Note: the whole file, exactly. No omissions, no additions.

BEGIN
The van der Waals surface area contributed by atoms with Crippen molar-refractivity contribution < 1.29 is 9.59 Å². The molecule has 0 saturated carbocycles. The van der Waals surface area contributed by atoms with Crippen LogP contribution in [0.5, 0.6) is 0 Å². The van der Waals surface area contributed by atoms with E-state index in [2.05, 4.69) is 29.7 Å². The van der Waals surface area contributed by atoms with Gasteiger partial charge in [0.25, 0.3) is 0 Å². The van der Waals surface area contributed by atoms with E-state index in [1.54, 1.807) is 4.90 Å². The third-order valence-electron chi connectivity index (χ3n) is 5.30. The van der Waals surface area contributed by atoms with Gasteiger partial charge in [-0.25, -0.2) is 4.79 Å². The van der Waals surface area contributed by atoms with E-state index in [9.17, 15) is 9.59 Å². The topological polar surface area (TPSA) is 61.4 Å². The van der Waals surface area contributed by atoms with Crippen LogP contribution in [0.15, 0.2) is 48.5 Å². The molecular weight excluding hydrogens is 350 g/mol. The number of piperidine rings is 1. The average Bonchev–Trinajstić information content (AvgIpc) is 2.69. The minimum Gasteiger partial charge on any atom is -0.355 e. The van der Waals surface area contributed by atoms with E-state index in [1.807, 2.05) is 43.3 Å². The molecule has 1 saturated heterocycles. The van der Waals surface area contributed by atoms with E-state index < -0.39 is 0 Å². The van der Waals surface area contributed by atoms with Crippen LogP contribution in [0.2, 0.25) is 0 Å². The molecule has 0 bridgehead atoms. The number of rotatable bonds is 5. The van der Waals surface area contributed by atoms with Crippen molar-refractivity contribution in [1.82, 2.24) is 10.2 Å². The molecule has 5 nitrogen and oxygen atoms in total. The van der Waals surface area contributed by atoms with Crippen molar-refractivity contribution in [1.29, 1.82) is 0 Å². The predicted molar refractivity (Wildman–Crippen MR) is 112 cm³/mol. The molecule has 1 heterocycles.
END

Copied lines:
The van der Waals surface area contributed by atoms with Crippen molar-refractivity contribution < 1.29 is 9.59 Å². The molecule has 0 saturated carbocycles. The van der Waals surface area contributed by atoms with Crippen LogP contribution in [0.5, 0.6) is 0 Å². The van der Waals surface area contributed by atoms with E-state index in [2.05, 4.69) is 29.7 Å². The van der Waals surface area contributed by atoms with Gasteiger partial charge in [0.25, 0.3) is 0 Å². The van der Waals surface area contributed by atoms with E-state index in [1.54, 1.807) is 4.90 Å². The third-order valence-electron chi connectivity index (χ3n) is 5.30. The van der Waals surface area contributed by atoms with Gasteiger partial charge in [-0.25, -0.2) is 4.79 Å². The van der Waals surface area contributed by atoms with E-state index in [9.17, 15) is 9.59 Å². The topological polar surface area (TPSA) is 61.4 Å². The van der Waals surface area contributed by atoms with Crippen LogP contribution in [0.15, 0.2) is 48.5 Å². The molecular weight excluding hydrogens is 350 g/mol. The number of piperidine rings is 1. The average Bonchev–Trinajstić information content (AvgIpc) is 2.69. The minimum Gasteiger partial charge on any atom is -0.355 e. The van der Waals surface area contributed by atoms with E-state index in [1.807, 2.05) is 43.3 Å². The molecule has 1 saturated heterocycles. The van der Waals surface area contributed by atoms with E-state index < -0.39 is 0 Å². The van der Waals surface area contributed by atoms with Crippen LogP contribution in [0.2, 0.25) is 0 Å². The molecule has 0 bridgehead atoms. The number of rotatable bonds is 5. The van der Waals surface area contributed by atoms with Crippen molar-refractivity contribution in [1.82, 2.24) is 10.2 Å². The molecule has 5 nitrogen and oxygen atoms in total. The van der Waals surface area contributed by atoms with Crippen molar-refractivity contribution in [1.29, 1.82) is 0 Å². The predicted molar refractivity (Wildman–Crippen MR) is 112 cm³/mol. The molecule has 1 heterocycles.